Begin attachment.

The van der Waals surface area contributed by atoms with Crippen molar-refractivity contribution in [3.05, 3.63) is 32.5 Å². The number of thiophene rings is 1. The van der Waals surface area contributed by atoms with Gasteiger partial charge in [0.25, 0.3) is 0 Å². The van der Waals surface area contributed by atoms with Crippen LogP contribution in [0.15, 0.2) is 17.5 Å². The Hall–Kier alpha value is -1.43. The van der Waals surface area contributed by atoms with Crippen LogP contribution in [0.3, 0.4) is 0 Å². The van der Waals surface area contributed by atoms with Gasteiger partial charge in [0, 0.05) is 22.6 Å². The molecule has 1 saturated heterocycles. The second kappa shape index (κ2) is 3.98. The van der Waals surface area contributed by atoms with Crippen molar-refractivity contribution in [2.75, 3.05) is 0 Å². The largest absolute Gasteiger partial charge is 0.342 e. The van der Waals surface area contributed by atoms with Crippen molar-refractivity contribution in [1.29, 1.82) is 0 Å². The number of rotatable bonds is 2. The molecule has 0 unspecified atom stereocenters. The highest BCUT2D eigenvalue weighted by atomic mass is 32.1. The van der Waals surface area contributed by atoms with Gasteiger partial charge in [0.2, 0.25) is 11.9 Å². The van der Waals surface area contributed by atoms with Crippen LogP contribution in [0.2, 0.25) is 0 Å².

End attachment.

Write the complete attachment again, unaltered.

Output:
The van der Waals surface area contributed by atoms with Crippen molar-refractivity contribution in [3.05, 3.63) is 32.5 Å². The number of thiophene rings is 1. The van der Waals surface area contributed by atoms with Gasteiger partial charge in [0.25, 0.3) is 0 Å². The van der Waals surface area contributed by atoms with Crippen LogP contribution in [0.15, 0.2) is 17.5 Å². The Hall–Kier alpha value is -1.43. The van der Waals surface area contributed by atoms with Crippen LogP contribution in [0.3, 0.4) is 0 Å². The van der Waals surface area contributed by atoms with Gasteiger partial charge in [0, 0.05) is 22.6 Å². The molecule has 1 saturated heterocycles. The second kappa shape index (κ2) is 3.98. The van der Waals surface area contributed by atoms with Crippen molar-refractivity contribution in [2.75, 3.05) is 0 Å². The largest absolute Gasteiger partial charge is 0.342 e. The van der Waals surface area contributed by atoms with Crippen molar-refractivity contribution in [1.29, 1.82) is 0 Å². The number of rotatable bonds is 2. The molecule has 0 unspecified atom stereocenters. The highest BCUT2D eigenvalue weighted by atomic mass is 32.1. The van der Waals surface area contributed by atoms with Gasteiger partial charge in [0.2, 0.25) is 11.9 Å². The van der Waals surface area contributed by atoms with Crippen LogP contribution in [0.2, 0.25) is 0 Å².